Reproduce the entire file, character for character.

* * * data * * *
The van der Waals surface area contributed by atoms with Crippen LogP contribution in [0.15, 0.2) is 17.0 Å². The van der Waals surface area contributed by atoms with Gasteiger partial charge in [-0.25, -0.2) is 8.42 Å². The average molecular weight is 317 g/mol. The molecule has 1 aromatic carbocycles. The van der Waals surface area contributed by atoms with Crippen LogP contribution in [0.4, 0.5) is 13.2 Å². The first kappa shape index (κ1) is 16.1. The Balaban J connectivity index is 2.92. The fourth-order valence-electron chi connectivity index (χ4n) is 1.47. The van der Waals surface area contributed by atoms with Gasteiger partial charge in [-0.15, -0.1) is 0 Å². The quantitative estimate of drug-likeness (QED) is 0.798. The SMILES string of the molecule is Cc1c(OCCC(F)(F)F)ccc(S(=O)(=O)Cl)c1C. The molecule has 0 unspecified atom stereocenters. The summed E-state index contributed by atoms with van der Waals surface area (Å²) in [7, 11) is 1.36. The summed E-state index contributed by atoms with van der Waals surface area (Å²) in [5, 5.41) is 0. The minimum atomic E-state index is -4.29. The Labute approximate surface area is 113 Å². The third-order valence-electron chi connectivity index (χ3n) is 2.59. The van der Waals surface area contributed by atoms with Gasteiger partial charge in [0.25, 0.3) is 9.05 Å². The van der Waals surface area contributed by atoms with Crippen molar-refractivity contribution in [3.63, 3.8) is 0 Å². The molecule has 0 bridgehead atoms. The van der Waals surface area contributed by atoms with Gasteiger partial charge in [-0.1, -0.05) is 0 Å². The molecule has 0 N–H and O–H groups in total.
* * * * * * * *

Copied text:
The van der Waals surface area contributed by atoms with Crippen LogP contribution in [0.15, 0.2) is 17.0 Å². The van der Waals surface area contributed by atoms with Gasteiger partial charge in [-0.25, -0.2) is 8.42 Å². The average molecular weight is 317 g/mol. The molecule has 1 aromatic carbocycles. The van der Waals surface area contributed by atoms with Crippen LogP contribution in [0.4, 0.5) is 13.2 Å². The first kappa shape index (κ1) is 16.1. The Balaban J connectivity index is 2.92. The fourth-order valence-electron chi connectivity index (χ4n) is 1.47. The van der Waals surface area contributed by atoms with Gasteiger partial charge in [-0.15, -0.1) is 0 Å². The quantitative estimate of drug-likeness (QED) is 0.798. The SMILES string of the molecule is Cc1c(OCCC(F)(F)F)ccc(S(=O)(=O)Cl)c1C. The molecule has 0 unspecified atom stereocenters. The summed E-state index contributed by atoms with van der Waals surface area (Å²) in [7, 11) is 1.36. The summed E-state index contributed by atoms with van der Waals surface area (Å²) in [5, 5.41) is 0. The minimum atomic E-state index is -4.29. The Labute approximate surface area is 113 Å². The third-order valence-electron chi connectivity index (χ3n) is 2.59. The van der Waals surface area contributed by atoms with Gasteiger partial charge in [0.25, 0.3) is 9.05 Å². The van der Waals surface area contributed by atoms with Crippen molar-refractivity contribution in [3.63, 3.8) is 0 Å². The molecule has 0 bridgehead atoms. The van der Waals surface area contributed by atoms with Gasteiger partial charge in [-0.1, -0.05) is 0 Å². The molecule has 0 N–H and O–H groups in total.